With this in mind, the decision to modify the Kh-101 in this way makes a good deal of sense for Russia, provided it doesn’t interfere with the flying qualities of the missile.

The radius of a twin-warhead Kh-101, based on a predicted lower-end range of 935 miles, with a launch from directly over the Tu-160 home base of Engels. Google Earth

As the U.K. Ministry of Defense points out, the twin warheads should make the Kh-101 notably more lethal, a major concern for Ukraine and its civilian population, who have been bearing the brunt of Russian long-range cruise missile attacks, much of which is aimed at energy infrastructure.

The U.K. Ministry of Defense states:

“The [Russian Long-Range Aviation] Command has sought to modify its systems and tactics throughout the conflict to: increase survivability as too many missiles were being intercepted by Ukrainian air defense systems; enhance capabilities to have greater effect; and use up older missiles as the VKS had depleted more modern systems in the early days of the conflict.”

Another feature of the Kh-101 that has become obvious since the start of the full-scale invasion of Ukraine is its ability to release decoy flares in flight. Kh-101s have been noted employing this capability in Ukraine since at least January 2023, although a self-defense function of some kind is understood to have always been present in these missiles.

There have also been reports of Russia fielding a new countermeasure-equipped Kh-101 subvariant, known as the izdeliye 504AP. According to these accounts, the revised countermeasures are intended to “jam” enemy surface-to-air missiles, which could suggest dispensers loaded with chaff.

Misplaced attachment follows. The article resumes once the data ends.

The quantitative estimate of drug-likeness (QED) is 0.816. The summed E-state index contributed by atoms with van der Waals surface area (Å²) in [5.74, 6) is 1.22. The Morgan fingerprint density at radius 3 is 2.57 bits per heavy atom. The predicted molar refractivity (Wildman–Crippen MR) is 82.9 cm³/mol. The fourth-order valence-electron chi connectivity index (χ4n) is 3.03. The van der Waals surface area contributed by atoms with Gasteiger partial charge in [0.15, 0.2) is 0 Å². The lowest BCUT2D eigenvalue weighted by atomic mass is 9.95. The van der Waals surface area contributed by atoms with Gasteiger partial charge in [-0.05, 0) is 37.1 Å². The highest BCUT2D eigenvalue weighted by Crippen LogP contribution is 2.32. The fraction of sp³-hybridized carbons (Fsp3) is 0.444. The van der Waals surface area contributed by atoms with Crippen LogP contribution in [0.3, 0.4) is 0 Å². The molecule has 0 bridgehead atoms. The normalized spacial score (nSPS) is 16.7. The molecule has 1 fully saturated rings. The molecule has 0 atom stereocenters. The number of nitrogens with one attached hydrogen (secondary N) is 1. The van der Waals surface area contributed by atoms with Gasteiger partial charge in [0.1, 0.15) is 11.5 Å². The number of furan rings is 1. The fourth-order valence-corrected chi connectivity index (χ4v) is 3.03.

Other modifications made to existing air-launched cruise missiles, and specifically their warheads, have been reported on the earlier Kh-55, known to NATO as AS-15 Kent.

In late 2022, reports emerged that examples of the Kh-55 were having their normal nuclear warheads removed entirely and were being used unarmed. In this capacity, their value would be as decoys that put further pressure on Ukraine’s air defenses and provide false targets, increasing the likelihood of ‘real’ missiles and drones getting through.

Even older than the Kh-55 is the Kh-22 (AS-4 Kitchen), a supersonic cruise missile with a primary anti-shipping role. Examples have been used against land targets in Ukraine, some of these missiles reportedly also being fitted with cluster warheads, as discussed in this previous article.

As we discussed in the past, the Kh-22’s advantages include its supersonic speed and terminal dive on its target, making it very hard to intercept. However, the missiles are also inaccurate against ground targets, a factor that would be mitigated somewhat by a cluster munition warhead.

All these examples reflect Russia’s willingness to adapt its legacy weapons to better suit the demands of its war in Ukraine. They also reveal the limits in terms of the availability of more appropriate missiles.

It remains to be seen if the twin-warhead Kh-101 will be a more regular feature of Russia’s strikes on Ukraine. But if it does prove viable, its additional destructive power will be bad news for Ukraine and will once again highlight the country’s need for more and more effective air defense systems to counter these and other threats.

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Thomas Newdick

Staff Writer

Thomas is a defense writer and editor with over 20 years of experience covering military aerospace topics and conflicts. He’s written a number of books, edited many more, and has contributed to many of the world’s leading aviation publications. Before joining The War Zone in 2020, he was the editor of AirForces Monthly.